Donít tell your father anything. A few years ago I  had surgery to rule out breast cancer (all clear thank God but I see an oncologist twice a year.) I was so stressed out about it, and exhausted from my grandmothers demands, that against my judgement I told her. So I could get a break from her. Mistake. Cue pity party for herself. She actually called the house asking my husband what about her, whoís going to do things for her, etc... All about her. It made my stomach turn. He told her that her needs will be met and was angry with her. Also her nephews wife was involved at that point, so I wasnít the only person. Her husband (my grandmothers nephew) developed cancer and I told her do NOT tell my grandmother or you will be calming HER down over your husbandís illness. The pd person is not capable of offering support and can only see their needs. She agrees now that telling my grandmother would have been a mistake. I canít imagine the level of stress it would have caused her if she had told my grandmother. Her husband is still in recovery but hopefully will be good. My grandmother would have used it as a source of attention, would tell everyone, get sympathy for herself and her anxiety level would have been through the roof.

As far as why the anxiety?  I think itís because the possible loss of narcissistic supply aka attention. Maybe thereís a genuine concern there, I canít completely rule it out, but I think the driving factor is the fear that youíll be busy or unavailable for their needs.

Oh and if you did tell him expect him to tell others, even if he says he wonít. I asked my grandmother not to tell anyone about my surgery. She left me a message literally an hour after my scheduled surgery time asking if I was home yet. In the background I heard a woman saying ďoh Iím sure sheís not home yet, itís too early.Ē I called her later and said you told me you wouldnít tell anyone about my surgery yet you were discussing it with someone in the voicemail you left me. Her response? Denial! Then she said it must have been the parakeet in the background I heard lol! As if parakeets talk.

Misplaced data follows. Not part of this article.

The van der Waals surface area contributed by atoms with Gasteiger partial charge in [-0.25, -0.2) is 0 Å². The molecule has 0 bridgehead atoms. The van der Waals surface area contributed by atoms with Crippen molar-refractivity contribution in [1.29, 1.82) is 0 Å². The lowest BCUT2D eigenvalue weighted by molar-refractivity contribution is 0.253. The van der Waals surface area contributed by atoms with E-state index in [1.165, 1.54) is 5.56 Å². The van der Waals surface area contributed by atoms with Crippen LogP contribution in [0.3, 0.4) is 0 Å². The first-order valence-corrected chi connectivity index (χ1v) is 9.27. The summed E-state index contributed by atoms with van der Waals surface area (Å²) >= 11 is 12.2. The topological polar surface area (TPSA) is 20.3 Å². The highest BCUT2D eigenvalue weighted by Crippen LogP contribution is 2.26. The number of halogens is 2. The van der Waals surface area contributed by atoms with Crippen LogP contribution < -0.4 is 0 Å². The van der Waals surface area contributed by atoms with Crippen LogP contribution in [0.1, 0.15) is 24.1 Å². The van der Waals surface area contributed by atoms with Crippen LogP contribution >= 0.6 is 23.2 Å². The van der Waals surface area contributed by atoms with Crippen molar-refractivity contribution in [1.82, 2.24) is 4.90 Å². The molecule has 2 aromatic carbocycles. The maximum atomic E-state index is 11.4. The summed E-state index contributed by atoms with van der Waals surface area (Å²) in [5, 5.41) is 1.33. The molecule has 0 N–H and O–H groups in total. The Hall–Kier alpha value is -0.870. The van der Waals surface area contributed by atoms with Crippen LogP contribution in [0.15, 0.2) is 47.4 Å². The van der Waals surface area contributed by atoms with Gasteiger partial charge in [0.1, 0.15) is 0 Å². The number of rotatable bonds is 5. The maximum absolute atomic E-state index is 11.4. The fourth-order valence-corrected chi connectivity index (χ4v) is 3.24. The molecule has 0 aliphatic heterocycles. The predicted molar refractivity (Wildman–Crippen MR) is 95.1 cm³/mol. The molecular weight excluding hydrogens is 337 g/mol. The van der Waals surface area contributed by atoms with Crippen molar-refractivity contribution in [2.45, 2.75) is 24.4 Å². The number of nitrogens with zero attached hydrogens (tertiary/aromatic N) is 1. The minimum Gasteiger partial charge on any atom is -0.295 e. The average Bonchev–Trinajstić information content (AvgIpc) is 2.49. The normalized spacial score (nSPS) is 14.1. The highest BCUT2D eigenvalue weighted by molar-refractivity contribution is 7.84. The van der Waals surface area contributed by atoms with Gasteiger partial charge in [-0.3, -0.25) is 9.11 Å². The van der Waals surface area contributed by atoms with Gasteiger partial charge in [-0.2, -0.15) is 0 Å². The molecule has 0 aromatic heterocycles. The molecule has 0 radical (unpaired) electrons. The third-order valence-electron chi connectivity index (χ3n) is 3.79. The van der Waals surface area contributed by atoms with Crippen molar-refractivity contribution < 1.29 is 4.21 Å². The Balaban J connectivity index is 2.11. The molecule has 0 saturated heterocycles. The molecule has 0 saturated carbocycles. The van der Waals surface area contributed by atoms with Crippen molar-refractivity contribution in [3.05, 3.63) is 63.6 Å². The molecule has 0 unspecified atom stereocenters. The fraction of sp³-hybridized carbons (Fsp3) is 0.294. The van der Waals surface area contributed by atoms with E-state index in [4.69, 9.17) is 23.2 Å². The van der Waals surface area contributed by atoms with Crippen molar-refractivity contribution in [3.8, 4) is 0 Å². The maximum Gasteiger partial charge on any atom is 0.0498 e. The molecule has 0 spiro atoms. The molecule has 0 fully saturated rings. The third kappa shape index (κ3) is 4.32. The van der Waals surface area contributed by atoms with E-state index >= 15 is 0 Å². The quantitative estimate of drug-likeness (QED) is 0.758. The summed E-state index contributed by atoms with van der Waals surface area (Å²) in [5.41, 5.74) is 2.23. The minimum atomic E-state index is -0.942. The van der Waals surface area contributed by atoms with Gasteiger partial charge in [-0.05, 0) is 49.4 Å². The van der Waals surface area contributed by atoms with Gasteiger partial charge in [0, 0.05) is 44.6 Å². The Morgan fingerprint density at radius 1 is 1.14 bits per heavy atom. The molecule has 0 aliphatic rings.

Do not say a word to your father about anything personal! Gray rock only.  It will only cause you more stress, time and frustration. Consider it an act of self care to avoid telling him anything.

Hoping for good news for you and amadahy.

Adrianna - I'd like to hope he wouldnt do as you've experienced - i.e think only of himself but you're probably right he would.

I think with my Dad it would be more the fussing and constant phone calls. Like I said giving someone space and be there when you need them is a foreign concept to him. He wants to know whats going on and he wants to know NOW.

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Adrianna

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Re: Illness (yourself) would you tell narc parent?
« Reply #14 on: January 16, 2020, 01:51:08 PM »
Yes she needed to know everything too, asking for constant updates, always bugging for information, severe anxiety. I have anxiety too so I get that but itís a huge burden they put on someone going through stuff. It becomes our job to calm them down when in a normal relationship they would be calming us down.  Again expect no emotional support or space from them. Their needs always come first.
Practice an attitude of gratitude.

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p123

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Re: Illness (yourself) would you tell narc parent?
« Reply #15 on: January 16, 2020, 02:07:15 PM »
Yes she needed to know everything too, asking for constant updates, always bugging for information, severe anxiety. I have anxiety too so I get that but itís a huge burden they put on someone going through stuff. It becomes our job to calm them down when in a normal relationship they would be calming us down.  Again expect no emotional support or space from them. Their needs always come first.

Yep I can see that.

I probably mentioned when I was ill a few months ago. Only a chest infection but I did need the rest. Dad had pretty much been phoning for twice daily updates. I'd lost my voice and it hurt to speak. So I  said look I'll call you tomorrow evening.

Didnt listen. 12pm I was asleep in bed. Mobiles ringing.  I thought no way and ignored it. Can't remember now but he rang about 80 times in next 4-5 hours. Then I started to get facbook messages from my brother ranging from "ring dad" to "ring dad hes worried" to "why are you being so selfish making dad worry". Then same to my wife, "get him to ring Dad", "you two are so selfish". Like said all within 6 hours this was!